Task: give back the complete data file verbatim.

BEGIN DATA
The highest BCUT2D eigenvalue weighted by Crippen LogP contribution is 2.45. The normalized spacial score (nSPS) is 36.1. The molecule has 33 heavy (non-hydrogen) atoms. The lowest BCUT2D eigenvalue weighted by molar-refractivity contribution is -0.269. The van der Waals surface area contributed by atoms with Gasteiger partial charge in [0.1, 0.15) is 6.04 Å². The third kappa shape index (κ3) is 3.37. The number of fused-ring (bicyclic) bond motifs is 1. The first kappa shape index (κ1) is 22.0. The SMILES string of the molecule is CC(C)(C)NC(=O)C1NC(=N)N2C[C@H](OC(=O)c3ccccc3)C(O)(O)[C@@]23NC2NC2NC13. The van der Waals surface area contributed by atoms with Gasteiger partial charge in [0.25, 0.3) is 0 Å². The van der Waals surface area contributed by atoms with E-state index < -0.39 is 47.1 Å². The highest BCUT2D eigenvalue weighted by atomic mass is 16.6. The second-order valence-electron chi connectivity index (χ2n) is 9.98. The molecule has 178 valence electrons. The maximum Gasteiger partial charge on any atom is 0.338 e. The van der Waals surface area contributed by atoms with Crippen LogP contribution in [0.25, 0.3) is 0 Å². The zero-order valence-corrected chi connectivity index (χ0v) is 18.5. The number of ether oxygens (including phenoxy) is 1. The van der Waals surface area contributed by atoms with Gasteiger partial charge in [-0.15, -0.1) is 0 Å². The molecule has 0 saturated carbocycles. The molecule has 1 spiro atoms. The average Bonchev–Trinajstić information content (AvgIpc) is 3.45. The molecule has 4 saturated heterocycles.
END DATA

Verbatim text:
The highest BCUT2D eigenvalue weighted by Crippen LogP contribution is 2.45. The normalized spacial score (nSPS) is 36.1. The molecule has 33 heavy (non-hydrogen) atoms. The lowest BCUT2D eigenvalue weighted by molar-refractivity contribution is -0.269. The van der Waals surface area contributed by atoms with Gasteiger partial charge in [0.1, 0.15) is 6.04 Å². The third kappa shape index (κ3) is 3.37. The number of fused-ring (bicyclic) bond motifs is 1. The first kappa shape index (κ1) is 22.0. The SMILES string of the molecule is CC(C)(C)NC(=O)C1NC(=N)N2C[C@H](OC(=O)c3ccccc3)C(O)(O)[C@@]23NC2NC2NC13. The van der Waals surface area contributed by atoms with Gasteiger partial charge in [0.25, 0.3) is 0 Å². The van der Waals surface area contributed by atoms with E-state index < -0.39 is 47.1 Å². The highest BCUT2D eigenvalue weighted by atomic mass is 16.6. The second-order valence-electron chi connectivity index (χ2n) is 9.98. The molecule has 178 valence electrons. The maximum Gasteiger partial charge on any atom is 0.338 e. The van der Waals surface area contributed by atoms with Crippen LogP contribution in [0.25, 0.3) is 0 Å². The zero-order valence-corrected chi connectivity index (χ0v) is 18.5. The number of ether oxygens (including phenoxy) is 1. The van der Waals surface area contributed by atoms with Gasteiger partial charge in [-0.15, -0.1) is 0 Å². The molecule has 0 saturated carbocycles. The molecule has 1 spiro atoms. The average Bonchev–Trinajstić information content (AvgIpc) is 3.45. The molecule has 4 saturated heterocycles.